Cooling specialist, Airedale International, recently formed part of a complex project team delivering comfort cooling as part of a major refurbishment programme at the Tower of London.
The Tower of London is one of six historic buildings under the care of independent charity, Historic Royal Palaces (HRP). As one of Britain’s most important historic buildings, and home to priceless treasures including the Crown Jewels, it is vital that any works commissioned by HRP deliver resilience and best value-for-money.
Airedale International was selected by principal contractor, EV Bullen, to supply two 237kW Ultima™ air cooled, twin circuit compact chillers to deliver comfort cooling to the building.
The unique nature of the building’s design and fabric required Airedale to reduce the footprint of each chiller by just 75mm so that it could be moved into position through existing structural openings without damaging the building’s structure. Reducing the dimensions of the chillers allowed fully assembled, fully tested units to be delivered to site, cutting time and cost in assembly and commissioning, and ensuring a smooth transition to the new cooling plant.
In addition to best value in capital and operational costs, other key considerations were quality, performance and reliability, and access to professional service and quality components at the end of warranty.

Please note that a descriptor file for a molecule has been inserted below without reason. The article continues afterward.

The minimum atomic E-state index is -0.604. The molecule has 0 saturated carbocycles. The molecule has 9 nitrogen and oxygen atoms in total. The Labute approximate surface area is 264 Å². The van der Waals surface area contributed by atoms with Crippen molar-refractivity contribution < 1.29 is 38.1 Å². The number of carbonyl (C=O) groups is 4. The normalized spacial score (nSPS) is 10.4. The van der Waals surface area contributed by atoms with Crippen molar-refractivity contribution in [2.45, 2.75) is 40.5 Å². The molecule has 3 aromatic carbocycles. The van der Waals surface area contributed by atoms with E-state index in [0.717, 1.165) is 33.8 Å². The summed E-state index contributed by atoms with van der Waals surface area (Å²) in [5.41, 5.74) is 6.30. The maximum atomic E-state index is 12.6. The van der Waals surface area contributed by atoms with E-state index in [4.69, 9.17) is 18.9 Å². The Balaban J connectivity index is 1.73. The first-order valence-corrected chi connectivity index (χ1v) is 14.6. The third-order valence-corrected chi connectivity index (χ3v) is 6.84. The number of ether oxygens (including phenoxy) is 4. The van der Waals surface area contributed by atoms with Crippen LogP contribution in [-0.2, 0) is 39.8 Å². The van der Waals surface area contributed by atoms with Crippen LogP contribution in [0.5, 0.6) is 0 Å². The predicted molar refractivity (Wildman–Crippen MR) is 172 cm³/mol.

To maximise energy efficiency, four stages of cooling are available, enabling the units to closely match cooling demand and so minimise energy consumption. When components work at part-load, wear and tear is also reduced, improving reliability and extending unit life. Modulating head pressure control also ensures energy efficient operation of the condenser fans whilst protecting the system in low ambient conditions. Units are designed to ensure easy access to components, simplifying maintenance.
To maintain acceptable sound levels, the compressor enclosure is lined with 40mm acoustic material.
To ensure performance to precise specifications, the units were commissioned on-site by Airedale engineers who also provided training.
Principal contractor, EV Bullen, was responsible for the execution of the project from the design phase through to practical completion and handover. By convening the project team very early on in the design stage and enabling effective communication between the critical stakeholders – including Airedale International and the rest of the project team – at every stage of the project, any potential risks typically associated with a scheme of this scale, involving multiple capital plant suppliers, were pre-empted and addressed in advance.
EV Bullen project manager, Ken Deal, said: “We are delighted with the successful outcome of this project. A building as unique and cherished as the Tower of London requires the highest levels of quality, attention to detail and understanding of the complexities involved. Every member of the project team met and exceeded every expectation.”